Identifying the Need for M-Health: A Community Capability Approach

Leon Grobbelaar, Dalenca Pottas, Mikko Korpela

Abstract


Background and Purpose: Mobile-Health, or m-health, is regarded as an enabler for rural communities to access medical services through mobile devices. Research points to the fact that many of these initiatives fail in rural communities, not only to meet the expectations of the communities, but also to bring about any development. The traditional view of development utilizes tangible indicators such as the gross domestic product of a region to assess development. Within the African context, however, for an initiative to be deemed successful, it must provide the answer to a very fundamental question: “Have our need(s) been met?” A positive response to an intervention in this respect can lead to development.

We propose an approach to identify m-health needs within a rural community based on an amendment of Sen’s Capability Approach (CA) paradigm to include community capabilities, as communities as entities play such an important role within the African landscape. Sen defines development as human development and capabilities as being what people are effectively able to do and to be. Sen argues that the assessment of capabilities should focus on what people are able to do and be by removing obstacles from their lives. We applied our approach within a rural South African community.

 Methods: Our proposed framework views community health-needs as capability-deprivation that can be expressed as either a lack of an opportunity itself or a lack of the means to take advantage of an opportunity.

The developed framework requires the investigation of both “the community” and “m-health” as two entities that together define the community health-capability. The community entity consists of current health-capabilities and health-goals; what the prevalent technology within the community delineated to health is; and finally the community’s potential health-capabilities. Potential capabilities can be defined as the projected outcomes in terms of capability development that the introduction of the relevant intervention could produce. The community entity elements are influenced by external factors (not explained here for purposes of brevity).

The m-health entity on the other hand comprises of what outcomes m-health can enable; what affordable, familiar technology is prevalent as a delivery mechanism for m-health; as well as what intended and unintended potential capability development a particular m-health intervention can have. Predetermined characteristics and the identified pitfalls of m-health influence the subsequent elements respectively.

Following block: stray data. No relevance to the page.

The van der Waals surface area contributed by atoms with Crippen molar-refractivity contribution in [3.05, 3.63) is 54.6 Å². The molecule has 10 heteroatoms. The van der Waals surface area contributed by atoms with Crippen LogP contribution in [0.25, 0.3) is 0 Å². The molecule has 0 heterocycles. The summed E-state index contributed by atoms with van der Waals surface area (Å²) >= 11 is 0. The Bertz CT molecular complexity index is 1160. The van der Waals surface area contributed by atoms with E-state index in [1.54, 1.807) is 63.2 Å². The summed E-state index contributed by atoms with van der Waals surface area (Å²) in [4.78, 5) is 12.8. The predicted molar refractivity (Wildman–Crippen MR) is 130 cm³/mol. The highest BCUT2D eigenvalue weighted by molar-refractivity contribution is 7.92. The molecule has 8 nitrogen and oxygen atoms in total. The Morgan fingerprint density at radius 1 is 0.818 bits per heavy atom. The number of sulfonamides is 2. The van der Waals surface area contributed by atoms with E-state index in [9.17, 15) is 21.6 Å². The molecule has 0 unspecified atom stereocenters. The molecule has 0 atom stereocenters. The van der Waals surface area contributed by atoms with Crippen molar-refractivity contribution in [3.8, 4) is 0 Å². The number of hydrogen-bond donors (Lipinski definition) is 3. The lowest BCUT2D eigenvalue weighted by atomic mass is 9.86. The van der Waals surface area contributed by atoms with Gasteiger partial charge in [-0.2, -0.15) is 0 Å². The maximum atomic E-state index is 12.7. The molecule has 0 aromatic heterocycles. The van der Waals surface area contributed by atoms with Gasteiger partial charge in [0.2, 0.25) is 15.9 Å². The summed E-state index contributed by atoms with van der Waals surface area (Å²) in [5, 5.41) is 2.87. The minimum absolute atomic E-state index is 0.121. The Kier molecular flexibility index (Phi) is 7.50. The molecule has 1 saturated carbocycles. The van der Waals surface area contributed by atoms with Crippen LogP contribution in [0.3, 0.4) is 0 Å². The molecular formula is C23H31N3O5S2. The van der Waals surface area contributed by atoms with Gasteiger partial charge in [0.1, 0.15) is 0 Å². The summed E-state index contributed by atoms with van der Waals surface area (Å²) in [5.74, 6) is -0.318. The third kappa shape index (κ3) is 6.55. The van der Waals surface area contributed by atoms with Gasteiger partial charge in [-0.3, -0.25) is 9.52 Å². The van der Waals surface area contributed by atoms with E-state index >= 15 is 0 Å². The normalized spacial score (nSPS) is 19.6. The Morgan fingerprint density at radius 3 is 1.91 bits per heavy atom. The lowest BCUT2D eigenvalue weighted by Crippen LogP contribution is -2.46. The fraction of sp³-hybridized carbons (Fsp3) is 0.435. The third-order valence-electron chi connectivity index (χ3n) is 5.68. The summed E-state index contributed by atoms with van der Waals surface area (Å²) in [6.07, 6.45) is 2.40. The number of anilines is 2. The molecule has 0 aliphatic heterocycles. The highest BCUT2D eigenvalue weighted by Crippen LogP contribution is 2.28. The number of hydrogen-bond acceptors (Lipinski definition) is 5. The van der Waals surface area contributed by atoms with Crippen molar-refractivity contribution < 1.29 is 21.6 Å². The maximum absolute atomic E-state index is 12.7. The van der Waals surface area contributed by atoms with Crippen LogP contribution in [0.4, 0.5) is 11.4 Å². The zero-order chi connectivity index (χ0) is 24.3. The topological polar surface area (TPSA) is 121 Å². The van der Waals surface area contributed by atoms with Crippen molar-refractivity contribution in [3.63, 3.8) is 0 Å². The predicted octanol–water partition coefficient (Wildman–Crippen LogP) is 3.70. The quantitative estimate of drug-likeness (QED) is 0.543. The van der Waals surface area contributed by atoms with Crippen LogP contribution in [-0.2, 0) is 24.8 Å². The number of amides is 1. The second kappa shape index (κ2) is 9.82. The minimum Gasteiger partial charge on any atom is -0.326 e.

Results: The community identified very little current health-capabilities. This capability deprivation stems not only from the lack of access to health related services in the area, but also from the inability to make use of these services when they are available due to transport-deprivation. The community, in terms of its capability set, can make use of- and has access to mobile phone technology.

One potential capability was identified as “being healthier”; a result of regular access to health-related services. M-health has the ability to address some of the identified health-needs such as regular access to certain health-information, health-guidance or streaming video consultations. The smart-phone was identified as the affordable technology that fulfils the predetermined characteristics of an m-health delivery mechanism.

 Conclusions: The proposed framework addresses community health-needs analysis with regard to m-health from a community-capabilities perspective. This first iteration of the framework performed adequately and showed promise as a reliable working part of a larger Community Capability Approach (CCA) framework to attain human development as a result of an m-health intervention.

 Keywords: M-Health, Capability Approach, Needs Analysis, Community Capabilit ies, Human Development


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DOI: http://dx.doi.org/10.12856/JHIA-2013-v1-i1-63

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